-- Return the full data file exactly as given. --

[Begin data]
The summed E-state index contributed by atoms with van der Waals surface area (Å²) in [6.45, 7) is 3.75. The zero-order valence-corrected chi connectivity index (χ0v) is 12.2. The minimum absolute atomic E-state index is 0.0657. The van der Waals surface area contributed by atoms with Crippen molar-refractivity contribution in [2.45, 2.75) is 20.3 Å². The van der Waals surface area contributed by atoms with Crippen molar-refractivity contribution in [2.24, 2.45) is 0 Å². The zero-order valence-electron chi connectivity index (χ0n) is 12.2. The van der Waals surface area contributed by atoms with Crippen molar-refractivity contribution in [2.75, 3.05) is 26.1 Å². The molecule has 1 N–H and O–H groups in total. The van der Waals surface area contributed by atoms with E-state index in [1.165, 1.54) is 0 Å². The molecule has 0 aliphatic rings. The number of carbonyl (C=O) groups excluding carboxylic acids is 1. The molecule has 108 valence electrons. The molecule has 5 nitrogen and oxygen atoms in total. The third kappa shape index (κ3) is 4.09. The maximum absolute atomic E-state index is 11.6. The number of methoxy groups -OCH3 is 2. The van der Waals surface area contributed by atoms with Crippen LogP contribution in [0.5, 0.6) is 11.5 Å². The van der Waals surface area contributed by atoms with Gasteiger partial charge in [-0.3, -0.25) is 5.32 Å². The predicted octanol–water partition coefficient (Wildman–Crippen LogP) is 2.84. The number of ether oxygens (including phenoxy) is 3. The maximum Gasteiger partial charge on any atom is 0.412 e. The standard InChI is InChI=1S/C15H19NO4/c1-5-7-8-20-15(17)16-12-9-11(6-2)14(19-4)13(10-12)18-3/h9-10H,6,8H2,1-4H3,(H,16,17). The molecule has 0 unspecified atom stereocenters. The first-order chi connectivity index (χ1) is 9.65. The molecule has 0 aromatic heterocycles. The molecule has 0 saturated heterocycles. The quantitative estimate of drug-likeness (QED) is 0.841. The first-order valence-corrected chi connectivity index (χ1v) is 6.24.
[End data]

The summed E-state index contributed by atoms with van der Waals surface area (Å²) in [6.45, 7) is 3.75. The zero-order valence-corrected chi connectivity index (χ0v) is 12.2. The minimum absolute atomic E-state index is 0.0657. The van der Waals surface area contributed by atoms with Crippen molar-refractivity contribution in [2.45, 2.75) is 20.3 Å². The van der Waals surface area contributed by atoms with Crippen molar-refractivity contribution in [2.24, 2.45) is 0 Å². The zero-order valence-electron chi connectivity index (χ0n) is 12.2. The van der Waals surface area contributed by atoms with Crippen molar-refractivity contribution in [2.75, 3.05) is 26.1 Å². The molecule has 1 N–H and O–H groups in total. The van der Waals surface area contributed by atoms with E-state index in [1.165, 1.54) is 0 Å². The molecule has 0 aliphatic rings. The number of carbonyl (C=O) groups excluding carboxylic acids is 1. The molecule has 108 valence electrons. The molecule has 5 nitrogen and oxygen atoms in total. The third kappa shape index (κ3) is 4.09. The maximum absolute atomic E-state index is 11.6. The number of methoxy groups -OCH3 is 2. The van der Waals surface area contributed by atoms with Crippen LogP contribution in [0.5, 0.6) is 11.5 Å². The van der Waals surface area contributed by atoms with Gasteiger partial charge in [-0.3, -0.25) is 5.32 Å². The predicted octanol–water partition coefficient (Wildman–Crippen LogP) is 2.84. The number of ether oxygens (including phenoxy) is 3. The maximum Gasteiger partial charge on any atom is 0.412 e. The standard InChI is InChI=1S/C15H19NO4/c1-5-7-8-20-15(17)16-12-9-11(6-2)14(19-4)13(10-12)18-3/h9-10H,6,8H2,1-4H3,(H,16,17). The molecule has 0 unspecified atom stereocenters. The first-order chi connectivity index (χ1) is 9.65. The molecule has 0 aromatic heterocycles. The molecule has 0 saturated heterocycles. The quantitative estimate of drug-likeness (QED) is 0.841. The first-order valence-corrected chi connectivity index (χ1v) is 6.24.